You hear a lot of writers lament the changing marketplace. One very popular lament goes something like this:
I took too long to write my brilliant wizard/vampire/whatever book and now the market is FLOODED with books that are similar to mine and no one will ever want to BUY it! AIIEEE!!!!
I'm not going to talk about that.
I bring it up because I am also getting nervous about the changing marketplace, but for a totally different reason.
My book may be too short.
Oddly, by "too short" I don't mean that the book needs more words to be a good book. I could be wrong (and frequently am) but I think the book has a good flow.
Here's the problem: When I started writing seriously in the early 2000's, the range for YA books was about 40k to 60k. Everything I read and everyone I talked to said, for a first book, 60k was the ABSOLUTE LONGEST that was sellable.
When I started writing Houses, the book I'm currently rewriting/shopping around, I didn't have a specific word count in mind. But the idea of 50-60k was lingering at the back of my brain. I don't know how long the first draft was (it was handwritten) but the second draft came out to about 50k.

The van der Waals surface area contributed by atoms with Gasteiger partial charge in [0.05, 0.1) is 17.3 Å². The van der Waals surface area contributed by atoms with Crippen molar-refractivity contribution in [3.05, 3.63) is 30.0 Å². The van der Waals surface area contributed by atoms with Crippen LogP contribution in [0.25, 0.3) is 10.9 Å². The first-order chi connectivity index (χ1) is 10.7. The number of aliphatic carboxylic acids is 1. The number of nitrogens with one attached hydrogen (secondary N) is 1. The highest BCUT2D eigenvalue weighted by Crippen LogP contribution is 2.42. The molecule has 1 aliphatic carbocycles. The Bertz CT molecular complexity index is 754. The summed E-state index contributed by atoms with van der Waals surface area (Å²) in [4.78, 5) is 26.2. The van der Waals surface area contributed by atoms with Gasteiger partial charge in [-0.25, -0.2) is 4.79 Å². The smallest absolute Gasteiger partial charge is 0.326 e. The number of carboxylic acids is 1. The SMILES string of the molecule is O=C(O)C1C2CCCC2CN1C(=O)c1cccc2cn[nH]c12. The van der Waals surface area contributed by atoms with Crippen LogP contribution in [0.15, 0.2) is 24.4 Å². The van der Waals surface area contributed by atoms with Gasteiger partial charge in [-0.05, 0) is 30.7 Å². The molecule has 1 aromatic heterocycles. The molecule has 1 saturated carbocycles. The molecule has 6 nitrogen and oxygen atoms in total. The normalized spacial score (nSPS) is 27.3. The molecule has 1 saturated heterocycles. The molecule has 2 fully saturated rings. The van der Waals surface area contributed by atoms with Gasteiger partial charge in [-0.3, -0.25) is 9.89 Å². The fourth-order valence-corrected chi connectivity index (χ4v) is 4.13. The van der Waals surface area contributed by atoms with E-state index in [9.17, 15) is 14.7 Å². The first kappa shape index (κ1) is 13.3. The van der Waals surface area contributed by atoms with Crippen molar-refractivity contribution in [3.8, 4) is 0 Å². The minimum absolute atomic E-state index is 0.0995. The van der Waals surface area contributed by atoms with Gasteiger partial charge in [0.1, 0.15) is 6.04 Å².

Meanwhile, the market was changing around me. 80k word YA books are appearing, some even by first authors. YA fantasy especially tends to be longer. And 50k is considered on the short side.
I figured revision would solve that. In my early writing years I was a put-inner, big time. But not only has the market changed, my writing style has changed. Despite adding a couple of new scenes and lengthening some more, the book refuses to get longer.
In fact, I'll be lucky if it even HITS the 50k mark.
Now, I've been informed by Ally Carter and Kristin Nelson that "how long should my book be" is the wrong question to ask. I should be asking "how important is pacing in my novel?" So I'm working on the pacing and trying not to be nervous.
What do you think? Is there still a market for shorter YA's out there?